This is the seventh video in a nine part series entitled “True Betrayal: Overcoming the Betrayal of Your Spouse’s Sexual Sin.” True Betrayal has a complementing seminar entitled “False Love: Overcoming Sexual Sin from Pornography to Adultery.” For more information on either seminar, please follow the links provided.
The follow quotes are part of the teaching notes being referenced.
IDENTIFY GOALS that allow me to combat the impact of my suffering.
“Prolonged pain indicates the degree of the hurt or injury, not the presence or absence of forgiveness. When pain comes to the surface, it reveals how severe the results of sin are; it does not mean that forgiveness has not occurred. Pain and forgiveness are different yet interrelated. Pain can continue after forgiveness (p. 60).” Earl & Sandy Wilson, et al in Restoring the Fallen
“Equally deceptive and harmful is a commitment to making sure your spouse now becomes the person you always wanted him or her to be (p. 49)… Trusting him again was not just about him being trustworthy; it was also about me recognizing there’d be times my trust would be required (p. 178).” Gary & Mona Shriver in Unfaithful
“Whatever your [self-protective] style of relating, it probably seems to work for you. But beneath the pretenses, you’ve made a commitment that you will never be hurt again if you can help it. This commitment conflicts with the commitment to love (p. 107).” Harry Schaumburg in False Intimacy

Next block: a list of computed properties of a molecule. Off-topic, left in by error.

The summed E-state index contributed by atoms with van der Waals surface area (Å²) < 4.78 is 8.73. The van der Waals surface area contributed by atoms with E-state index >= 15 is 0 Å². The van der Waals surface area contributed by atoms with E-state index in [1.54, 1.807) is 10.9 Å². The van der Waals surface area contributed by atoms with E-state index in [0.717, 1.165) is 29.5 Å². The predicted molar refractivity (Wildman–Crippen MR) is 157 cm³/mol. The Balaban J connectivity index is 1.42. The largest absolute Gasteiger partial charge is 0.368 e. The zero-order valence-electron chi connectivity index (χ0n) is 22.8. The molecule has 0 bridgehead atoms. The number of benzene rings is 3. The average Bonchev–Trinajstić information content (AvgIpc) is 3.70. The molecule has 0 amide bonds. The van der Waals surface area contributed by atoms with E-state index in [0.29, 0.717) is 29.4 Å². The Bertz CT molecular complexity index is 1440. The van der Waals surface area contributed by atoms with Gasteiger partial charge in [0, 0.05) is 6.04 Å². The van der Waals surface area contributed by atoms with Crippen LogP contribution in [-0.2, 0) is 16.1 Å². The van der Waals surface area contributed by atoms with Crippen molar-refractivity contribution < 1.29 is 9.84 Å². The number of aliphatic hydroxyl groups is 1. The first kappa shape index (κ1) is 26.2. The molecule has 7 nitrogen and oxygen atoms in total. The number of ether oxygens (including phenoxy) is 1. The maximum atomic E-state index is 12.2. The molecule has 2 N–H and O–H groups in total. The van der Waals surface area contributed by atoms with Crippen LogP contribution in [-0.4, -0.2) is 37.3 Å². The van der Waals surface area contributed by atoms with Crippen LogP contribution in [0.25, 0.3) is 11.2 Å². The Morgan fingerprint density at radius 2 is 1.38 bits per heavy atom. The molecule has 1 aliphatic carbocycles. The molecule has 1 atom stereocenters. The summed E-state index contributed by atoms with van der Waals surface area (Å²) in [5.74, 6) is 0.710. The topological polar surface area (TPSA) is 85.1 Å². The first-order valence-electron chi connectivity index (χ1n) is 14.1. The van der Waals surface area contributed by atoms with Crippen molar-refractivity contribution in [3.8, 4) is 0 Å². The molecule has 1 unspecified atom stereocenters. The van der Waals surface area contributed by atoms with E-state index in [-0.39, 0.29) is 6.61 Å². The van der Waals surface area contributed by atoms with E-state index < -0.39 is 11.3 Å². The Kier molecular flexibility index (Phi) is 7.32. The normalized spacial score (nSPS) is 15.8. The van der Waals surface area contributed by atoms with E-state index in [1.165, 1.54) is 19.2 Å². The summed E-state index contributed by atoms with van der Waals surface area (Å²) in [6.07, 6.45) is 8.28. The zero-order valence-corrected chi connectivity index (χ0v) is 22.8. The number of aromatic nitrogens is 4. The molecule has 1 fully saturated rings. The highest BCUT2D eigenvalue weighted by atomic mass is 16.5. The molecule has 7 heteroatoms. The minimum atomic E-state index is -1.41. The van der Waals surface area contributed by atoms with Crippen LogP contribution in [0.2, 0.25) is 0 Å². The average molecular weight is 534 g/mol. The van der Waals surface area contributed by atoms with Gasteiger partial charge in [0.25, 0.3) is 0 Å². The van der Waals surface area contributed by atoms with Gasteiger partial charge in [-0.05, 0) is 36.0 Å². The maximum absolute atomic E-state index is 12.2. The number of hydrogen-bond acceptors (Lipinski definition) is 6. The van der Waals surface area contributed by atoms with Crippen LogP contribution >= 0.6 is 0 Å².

“The next step—if and when both are ready—is to recommit yourselves to the marriage covenant and to explore the marital problems that existed prior to the infidelity. The affair did not arise in a vacuum; good marriages seldom beget adultery (p. 18).” Robert Jones in After Adultery
“The one involved in the affair is relieved to be beyond the secrecy and guilt and is rediscovering some of the reasons for the original attraction to the partner. The one cheated on, after dealing with anger and betrayal, is excited not to have lost a mate… The problem with the honeymoon is that it can sweep issues under the rug, which can later come back to haunt the marriage (p. 352).” Doug Rosenau in A Celebration of Sex
“If you’ve just let loose on your spouse, this is a good time for you to call a break. And when you’ve cooled down, go to your spouse and apologize. Apologize for whatever you said or did that did not help the healing process. We don’t believe you need to apologize for the feelings—those are real and true—but you do need to say you’re sorry for the way you handled them at the particular moment (p. 155)… The other aspect of transparent honesty Mona had to accept was the fact that in the end, she would have to entrust Gary to God and place herself in a position of vulnerability (p. 187).” Gary & Mona Shriver in Unfaithful